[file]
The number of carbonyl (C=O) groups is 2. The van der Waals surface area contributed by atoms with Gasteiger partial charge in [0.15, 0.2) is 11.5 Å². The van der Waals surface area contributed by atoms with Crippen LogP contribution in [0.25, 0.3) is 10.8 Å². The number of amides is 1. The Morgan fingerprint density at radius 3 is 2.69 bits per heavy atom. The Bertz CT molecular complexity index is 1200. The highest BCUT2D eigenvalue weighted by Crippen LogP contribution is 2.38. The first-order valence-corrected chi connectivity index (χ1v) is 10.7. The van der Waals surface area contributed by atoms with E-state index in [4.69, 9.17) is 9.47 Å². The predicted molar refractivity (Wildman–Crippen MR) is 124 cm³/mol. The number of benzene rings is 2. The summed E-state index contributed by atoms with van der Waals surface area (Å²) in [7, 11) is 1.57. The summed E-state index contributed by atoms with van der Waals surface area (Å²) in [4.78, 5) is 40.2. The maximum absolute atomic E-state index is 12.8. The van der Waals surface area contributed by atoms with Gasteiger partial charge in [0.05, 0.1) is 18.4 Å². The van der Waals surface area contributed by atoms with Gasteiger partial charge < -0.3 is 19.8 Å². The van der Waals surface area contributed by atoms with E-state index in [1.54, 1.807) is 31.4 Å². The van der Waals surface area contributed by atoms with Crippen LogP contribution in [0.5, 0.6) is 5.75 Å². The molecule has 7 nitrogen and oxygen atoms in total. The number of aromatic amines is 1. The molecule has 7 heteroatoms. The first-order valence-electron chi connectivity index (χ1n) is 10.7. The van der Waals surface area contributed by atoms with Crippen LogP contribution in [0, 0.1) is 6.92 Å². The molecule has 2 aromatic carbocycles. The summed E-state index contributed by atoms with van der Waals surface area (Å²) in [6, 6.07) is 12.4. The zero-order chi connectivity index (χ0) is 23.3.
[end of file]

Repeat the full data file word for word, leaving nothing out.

The number of carbonyl (C=O) groups is 2. The van der Waals surface area contributed by atoms with Gasteiger partial charge in [0.15, 0.2) is 11.5 Å². The van der Waals surface area contributed by atoms with Crippen LogP contribution in [0.25, 0.3) is 10.8 Å². The number of amides is 1. The Morgan fingerprint density at radius 3 is 2.69 bits per heavy atom. The Bertz CT molecular complexity index is 1200. The highest BCUT2D eigenvalue weighted by Crippen LogP contribution is 2.38. The first-order valence-corrected chi connectivity index (χ1v) is 10.7. The van der Waals surface area contributed by atoms with E-state index in [4.69, 9.17) is 9.47 Å². The predicted molar refractivity (Wildman–Crippen MR) is 124 cm³/mol. The number of benzene rings is 2. The summed E-state index contributed by atoms with van der Waals surface area (Å²) in [7, 11) is 1.57. The summed E-state index contributed by atoms with van der Waals surface area (Å²) in [4.78, 5) is 40.2. The maximum absolute atomic E-state index is 12.8. The van der Waals surface area contributed by atoms with Gasteiger partial charge in [0.05, 0.1) is 18.4 Å². The van der Waals surface area contributed by atoms with Gasteiger partial charge < -0.3 is 19.8 Å². The van der Waals surface area contributed by atoms with E-state index in [1.54, 1.807) is 31.4 Å². The van der Waals surface area contributed by atoms with Crippen LogP contribution in [0.5, 0.6) is 5.75 Å². The molecule has 7 nitrogen and oxygen atoms in total. The number of aromatic amines is 1. The molecule has 7 heteroatoms. The first-order valence-electron chi connectivity index (χ1n) is 10.7. The van der Waals surface area contributed by atoms with Crippen LogP contribution in [0, 0.1) is 6.92 Å². The molecule has 2 aromatic carbocycles. The summed E-state index contributed by atoms with van der Waals surface area (Å²) in [6, 6.07) is 12.4. The zero-order chi connectivity index (χ0) is 23.3.